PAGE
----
Wednesday, March 24, 2010

The Colorful Ghost

On this date in 1980, a group of thugs assassinated Oscar Romero as was blessing the wine and bread for Communion.

He had been an unlikely leader for a chaotic time. Many believe that El Salvador’s elite had agreed to his appointment as the nation’s archbishop because he was a scholarly type, a bit bookish and otherworldly; not the sort to cause a lot of trouble.

And he wouldn’t have caused any trouble, had it not been for a group of nuns who knew the Lord and who began encouraging his prayer life. Soon, he was attending to the needs of his flock and then began to really notice the suffering of the people that God and history had called him to serve.

The movie, Romero, tells the story of pastoral leadership and the effect of that leadership upon the nation. As Oscar Romeo prayed and went deeper in God, his life and sermons began to provoke powerful people – the very people among whom he had been raised and taught.

God had anointed him to speak a prophetic word of comfort to the suffering and a warning of God’s judgment to the powerful.

As is often the case, this pastor paid the ultimate price for trying to move beyond merely speaking the words of the gospel and into acting upon the words of the gospel.

Like many great men and women, Archbishop Romero was not naturally courageous. He trembled and shook as he walked into the dangerous work of exposing and rebuking evil.

Why did he do it?

How did he do it?

He clothed himself in the Holy Spirit. He went on the adventure with God. He stopped trying to control God, trying to use god words to buttress the status quo, and dared to follow God’s heart.
One moving scene in the movie is when Romero joins the nuns singing the popular Spanish folk song “De Colores.” He has been discouraged and afraid. So the Indian nuns form a ring around their leader and sing until he laughs and joins them:

De Colores
De Colores se visten los campos en la primavera
De Colores
De Colores son los pajarillos que vienen de afuera
De Colores
De Colores es el arco iris que vemos lucir
Y por eso los grandes amores
De muchos colores
Me Gustan a mi

All of us who have been on a Cursillo weekend, or one of the many spiritual retreats in Protestant circles modeled after Cursillo – know what is happening in that scene. The nuns are reminding their pastor that our work is “not by power nor by might, but by the Spirit of the Lord of Hosts.” Only the Spirit can turn the dark gray of winter into the “colores de la primavera” (the colors of spring time.)

In an age in which so many churches continue their death march into the cold professionalism, entertainment and business management in which the Holy Spirit gradually becomes a pious but meaningless term, how we need the Spirit that produces the “many bright colors that make my heart cry.”

When I was a young Pentecostal evangelist, I would often hold prayer services for those seeking to be filled with the Holy Spirit. I will never forget one of those services in my home state of West Virginia.

I had been going down the line of seekers, laying my hands on them as I went. When I came to one little boy, I laid my hand on him and said, as gently as a Pentecostal preacher can, “Receive the Holy Ghost!”

When I said those words, the little boy opened his eyes as far as they could open, bolted for the door and shouted back at me as he ran out of the building; “I don’t want nut’in to do with no ghost!”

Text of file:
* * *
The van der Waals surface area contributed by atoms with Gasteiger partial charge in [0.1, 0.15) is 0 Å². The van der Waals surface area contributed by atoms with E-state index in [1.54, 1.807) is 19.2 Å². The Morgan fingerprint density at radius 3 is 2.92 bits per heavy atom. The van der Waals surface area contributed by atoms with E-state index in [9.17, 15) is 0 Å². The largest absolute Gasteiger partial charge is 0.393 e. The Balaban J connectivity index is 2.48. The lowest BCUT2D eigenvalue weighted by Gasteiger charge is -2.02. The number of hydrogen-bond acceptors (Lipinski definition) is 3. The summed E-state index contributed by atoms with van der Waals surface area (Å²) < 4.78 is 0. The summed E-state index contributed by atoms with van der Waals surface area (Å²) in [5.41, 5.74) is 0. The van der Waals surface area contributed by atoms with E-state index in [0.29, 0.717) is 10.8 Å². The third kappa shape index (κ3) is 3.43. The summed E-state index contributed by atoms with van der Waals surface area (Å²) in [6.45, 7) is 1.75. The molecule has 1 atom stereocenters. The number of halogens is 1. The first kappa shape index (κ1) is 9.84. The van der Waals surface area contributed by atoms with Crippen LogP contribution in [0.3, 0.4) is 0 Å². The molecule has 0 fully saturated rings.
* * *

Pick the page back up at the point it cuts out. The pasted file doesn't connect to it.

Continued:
That is unfortunately, the stance many adult Christians in all denominations have toward the dynamic and uncontrollable presence of God. They don’t want nut’in to do with no ghost.

When we call God, “Father” we have a place to begin with our attempts to imagine God. Even though we know that our heavenly Father must be considerably different than our earthly father, we understand what “father” means. The same is true as we speak of God as “The Son.” The term “Son of God,” although beyond our comprehension, is at least imaginable. Because of Jesus, we can even give God a human face in our imagination.

But how do we even begin to speak, write, think about or ever comprehend the Holy Spirit?

I find it difficult to write about the Holy Spirit.

He seems to elude all of our descriptions.

Perhaps the most important reason for this difficulty in describing the Holy Spirit is that one does not so much study the Holy Spirit as simply experience Him.

He is a Fire, mere words cannot contain Him.

He is a wind, mere ceremony cannot control Him.

He is, as the folk song puts it, the “brightest colors of springtime.”

He is dangerous, as Romero discovered. He does not guarantee our safety.

But He is good and He does guarantee our transformation.

In the movie, as Oscar Romero lifts the cup and says, “the blood of Christ, poured out for us, may it keep us unto eternal life,” a bullet rips through his chest. He does all he can to steady the cup and set it down gently on the Table. But he fails. The wine pours out across the Table until the blood and the wine become so mixed upon the altar that no one can tell them apart.

But outside the Cathedral, the pastor’s death takes the heart out of the war and it finally stops, from a sheer lack of interest.

The rainbow is vested across the blue sky and so must all love be of many bright colors that make our hearts cry.

De Colores!


Marilyn said...

...and there are still countries today with struggles similar to that of thirty years ago in El Salvador. It is sad, "This is not the way God wants His children to live. It cries out to heaven for redress." Indeed, as one reported stated: "thirty years and little learned." Lord have mercy.

James Smith said...

Pastor Dan, Thanks so much so sharing this story in a way that only the Holy Spirit working in you could. It is only March and you have so blessed me with your thoughts this year, I know you are only the tool being used of God. Grace and peace to you I pray.